Pillar of the Great Chaitya at Karla Caves, mentioning its donation by a Yavana. Below: detail of the word "Ya-va-na-sa" in old Brahmi script: Brahmi y 2nd century CE.jpgBrahmi v 2nd century CE.gifBrahmi n.svgBrahmi s.svg, circa AD 120.
The Buddhist symbols of the triratna and of the swastika (reversed) around the word "Ya-va-ṇa-sa" in Brahmi (Brahmi y 2nd century CE.jpg Brahmi v 2nd century CE.gif Brahmi nn.svg Brahmi s.svg). Shivneri Caves 1st century AD.
Statue with inscription mentioning "year 318", probably of the Yavana era, i.e. AD 143.
Piedestal of the Hashtnagar Buddha statue, with Year 384 inscription, probably of the Yavana era, i.e. AD 209.
Evolution of Zeus Nikephoros ("Zeus holding Nike") on Indo-Greek coinage: from the Classical motif of Nike handing the wreath of victory to Zeus himself (left, coin of Heliocles I 145–130 BC), then to a baby elephant (middle, coin of Antialcidas 115–95 BC), and then to the Wheel of the Law, symbol of Buddhism (right, coin of Menander II 90–85 BC).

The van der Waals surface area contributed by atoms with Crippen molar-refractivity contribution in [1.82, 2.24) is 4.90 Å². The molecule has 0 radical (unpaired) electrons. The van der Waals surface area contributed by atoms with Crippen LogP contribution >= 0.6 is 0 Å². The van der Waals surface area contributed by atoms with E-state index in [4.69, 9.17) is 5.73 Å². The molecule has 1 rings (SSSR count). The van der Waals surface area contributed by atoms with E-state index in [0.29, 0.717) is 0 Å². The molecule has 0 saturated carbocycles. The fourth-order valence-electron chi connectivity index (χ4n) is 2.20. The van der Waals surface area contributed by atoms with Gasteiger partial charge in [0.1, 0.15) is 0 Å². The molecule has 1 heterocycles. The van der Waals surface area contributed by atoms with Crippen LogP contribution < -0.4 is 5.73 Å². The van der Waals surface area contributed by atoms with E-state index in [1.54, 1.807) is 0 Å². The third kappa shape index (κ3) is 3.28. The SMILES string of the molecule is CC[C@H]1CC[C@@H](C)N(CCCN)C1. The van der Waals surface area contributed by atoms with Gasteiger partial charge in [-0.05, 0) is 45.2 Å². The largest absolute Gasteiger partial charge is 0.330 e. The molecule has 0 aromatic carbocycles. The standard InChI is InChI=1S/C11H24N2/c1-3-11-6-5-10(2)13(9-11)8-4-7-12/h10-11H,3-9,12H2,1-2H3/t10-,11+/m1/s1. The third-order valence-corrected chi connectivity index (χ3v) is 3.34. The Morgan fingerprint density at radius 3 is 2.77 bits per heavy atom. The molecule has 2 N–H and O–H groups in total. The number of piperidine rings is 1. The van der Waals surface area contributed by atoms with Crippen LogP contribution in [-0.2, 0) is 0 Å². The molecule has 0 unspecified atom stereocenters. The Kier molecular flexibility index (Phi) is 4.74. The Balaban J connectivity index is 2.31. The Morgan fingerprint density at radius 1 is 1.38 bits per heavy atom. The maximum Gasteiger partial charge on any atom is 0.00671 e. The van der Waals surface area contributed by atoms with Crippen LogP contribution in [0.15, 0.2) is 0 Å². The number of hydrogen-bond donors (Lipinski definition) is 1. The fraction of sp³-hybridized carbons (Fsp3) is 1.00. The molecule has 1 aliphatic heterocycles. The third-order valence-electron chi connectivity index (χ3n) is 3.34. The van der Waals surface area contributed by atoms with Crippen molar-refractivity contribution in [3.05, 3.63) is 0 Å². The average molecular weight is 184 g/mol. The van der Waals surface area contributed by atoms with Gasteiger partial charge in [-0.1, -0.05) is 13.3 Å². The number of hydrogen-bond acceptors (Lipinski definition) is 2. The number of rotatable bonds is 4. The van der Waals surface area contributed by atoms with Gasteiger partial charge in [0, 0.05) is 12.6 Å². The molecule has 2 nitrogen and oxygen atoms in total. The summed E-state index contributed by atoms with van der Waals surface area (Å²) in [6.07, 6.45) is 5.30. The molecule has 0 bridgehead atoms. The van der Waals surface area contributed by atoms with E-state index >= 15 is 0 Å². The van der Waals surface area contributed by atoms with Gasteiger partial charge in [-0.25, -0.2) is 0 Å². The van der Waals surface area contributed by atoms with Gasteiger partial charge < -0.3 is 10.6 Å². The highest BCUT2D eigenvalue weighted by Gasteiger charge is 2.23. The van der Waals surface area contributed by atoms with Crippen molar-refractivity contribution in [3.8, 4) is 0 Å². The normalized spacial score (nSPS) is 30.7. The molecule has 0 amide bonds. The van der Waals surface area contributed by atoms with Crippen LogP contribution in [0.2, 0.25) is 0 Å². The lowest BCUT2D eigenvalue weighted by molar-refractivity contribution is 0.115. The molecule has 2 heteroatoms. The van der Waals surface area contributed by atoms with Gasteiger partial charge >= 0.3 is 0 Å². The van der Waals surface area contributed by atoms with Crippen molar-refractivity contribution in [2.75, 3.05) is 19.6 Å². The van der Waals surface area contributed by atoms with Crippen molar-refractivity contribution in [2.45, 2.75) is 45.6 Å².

Indo-Corinthian capital representing a man wearing a Graeco-Roman-style coat with fibula, and making a blessing gesture. Butkara Stupa, National Museum of Oriental Art, Rome.
Evolution of the Butkara stupa, a large part of which occurred during the Indo-Greek period, through the addition of Hellenistic architectural elements.
Coin of Menander II (90–85 BC). "King Menander, follower of the Dharma" in Kharoshthi script, with Zeus holding Nike, who holds a victory wreath over an Eight-spoked wheel.
Greek Buddhist devotees, holding plantain leaves, in purely Hellenistic style, inside Corinthian columns, Buner relief, Victoria and Albert Museum.
Hellenistic culture in the Indian subcontinent: Greek clothes, amphoras, wine and music (Detail of Chakhil-i-Ghoundi stupa, Hadda, Gandhara, 1st century AD).
Intaglio gems engraved in the northwest of India (2nd century BCE-2nd century CE).
Seated Buddha, Gandhara, 2nd century (Ostasiatisches Museum, Berlin)
Stone palette depicting a mythological scene, 2nd–1st century BC.